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As I started working, the painting was telling me that it was about the contrast between the superficial and the depths; the glamour and the hopeless; the desire for love and the belief that we are unlovable; what the world values and the value the world does not recognize. It seemed altogether appropriate that this is made with candy wrappers, Mardi Gras beads and glass pieces from a discarded Christmas garland among other things.

After a while the texture became an issue. I didn’t mind that the face still showed some texture from previous mess-arounds, but now I wanted the rest of the painting to contrast with the face and therefore I did not want the cloth of the gown to look messy in any way. It had to be fakey perfect to conform with the idea of superficiality. The problem was that the original layer of paint had raised dots on it. These dots did not relate to the form the dress was taking on now. So I went through with Elmers Glue adding more to make the pattern of raised dots more uniform.

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Another problem is the Shoulders. To be consistent with the fake perfect idea, I wanted the flesh to be powder smooth. I started out with paint but it got a bit overworked. Then I got to thinking that mat board is pretty thick, so I took my Exacto knife and cut way the top layer. I was pleased with how cleanly the layers of paper separated, giving me a nice smooth new ground. Then I screwed it up again and *sigh* cut away another layer.  (It was a royal pain cutting around all those strips of candy wrapper in her boa, let me tell you.)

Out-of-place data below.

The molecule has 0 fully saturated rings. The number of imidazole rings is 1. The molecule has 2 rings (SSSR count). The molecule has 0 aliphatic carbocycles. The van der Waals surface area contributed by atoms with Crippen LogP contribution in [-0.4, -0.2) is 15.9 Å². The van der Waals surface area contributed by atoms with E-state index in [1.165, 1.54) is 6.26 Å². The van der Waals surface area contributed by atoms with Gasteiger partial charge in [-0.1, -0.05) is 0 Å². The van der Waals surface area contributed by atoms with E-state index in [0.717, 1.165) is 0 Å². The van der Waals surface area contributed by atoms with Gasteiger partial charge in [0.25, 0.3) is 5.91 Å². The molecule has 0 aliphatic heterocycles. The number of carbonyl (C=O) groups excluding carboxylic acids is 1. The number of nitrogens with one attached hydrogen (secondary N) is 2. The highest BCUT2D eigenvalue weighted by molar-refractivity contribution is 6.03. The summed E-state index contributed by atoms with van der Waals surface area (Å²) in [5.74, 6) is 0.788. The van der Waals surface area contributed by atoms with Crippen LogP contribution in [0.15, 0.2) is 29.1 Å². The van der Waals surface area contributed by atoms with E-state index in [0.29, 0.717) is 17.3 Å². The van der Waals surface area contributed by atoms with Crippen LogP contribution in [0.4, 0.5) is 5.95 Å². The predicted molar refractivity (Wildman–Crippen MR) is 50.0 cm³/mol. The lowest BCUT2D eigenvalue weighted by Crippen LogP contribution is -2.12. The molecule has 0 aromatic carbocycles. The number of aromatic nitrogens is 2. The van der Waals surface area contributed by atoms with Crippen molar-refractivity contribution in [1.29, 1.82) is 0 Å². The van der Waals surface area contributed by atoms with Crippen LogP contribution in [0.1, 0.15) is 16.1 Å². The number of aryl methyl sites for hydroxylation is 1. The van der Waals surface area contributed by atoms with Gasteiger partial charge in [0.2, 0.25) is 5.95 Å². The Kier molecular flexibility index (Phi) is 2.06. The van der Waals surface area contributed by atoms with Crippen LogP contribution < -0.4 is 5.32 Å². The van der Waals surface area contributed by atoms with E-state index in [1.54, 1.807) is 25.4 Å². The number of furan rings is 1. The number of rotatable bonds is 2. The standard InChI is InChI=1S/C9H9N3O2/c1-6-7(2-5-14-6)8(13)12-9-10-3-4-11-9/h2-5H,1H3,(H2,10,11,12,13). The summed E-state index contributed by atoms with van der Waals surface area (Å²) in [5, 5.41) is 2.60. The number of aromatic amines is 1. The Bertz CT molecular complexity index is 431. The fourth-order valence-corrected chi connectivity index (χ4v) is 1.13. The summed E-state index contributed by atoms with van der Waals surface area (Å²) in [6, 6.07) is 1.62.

Now I have a relatively deep recessed area. Then it occurred to me that I might flow some very liquid paint into the depression. My theory was that it would find it’s own level and dry perfectly smooth, perhaps even bulge a little from surface tension, creating a rounded shape. My first attempt didn’t work so well. As usual, I was using what I had on hand which was a mixture of  pearlescent white, acrylic craft paint and paint from a beige tester of acrylic wall paint. Luckily it shrunk when it dried, leaving me some depth to play with so I will try some experiments first before I screw it up again. It needs to flow to fill the recess and I want a slight satin sheen to it to play off the matte of the gloves. (That area has been cut away too.) That’s what you get for doing things bass-ackwards. I think though, if I take the time to do the experiments and actually break down and buy some sharp blades for my Exacto, it may turn out alright. If all else fails, the next thing I will do is cut away that area entirely and put something behind it, maybe some fabric and stuff it, maybe something translucent. Translucency might have an interesting relationship to the carnival lights in the background. After resolving this shoulder area I will put down a few more strips of the red candy wrapper to make a nice edge between shoulders and boa.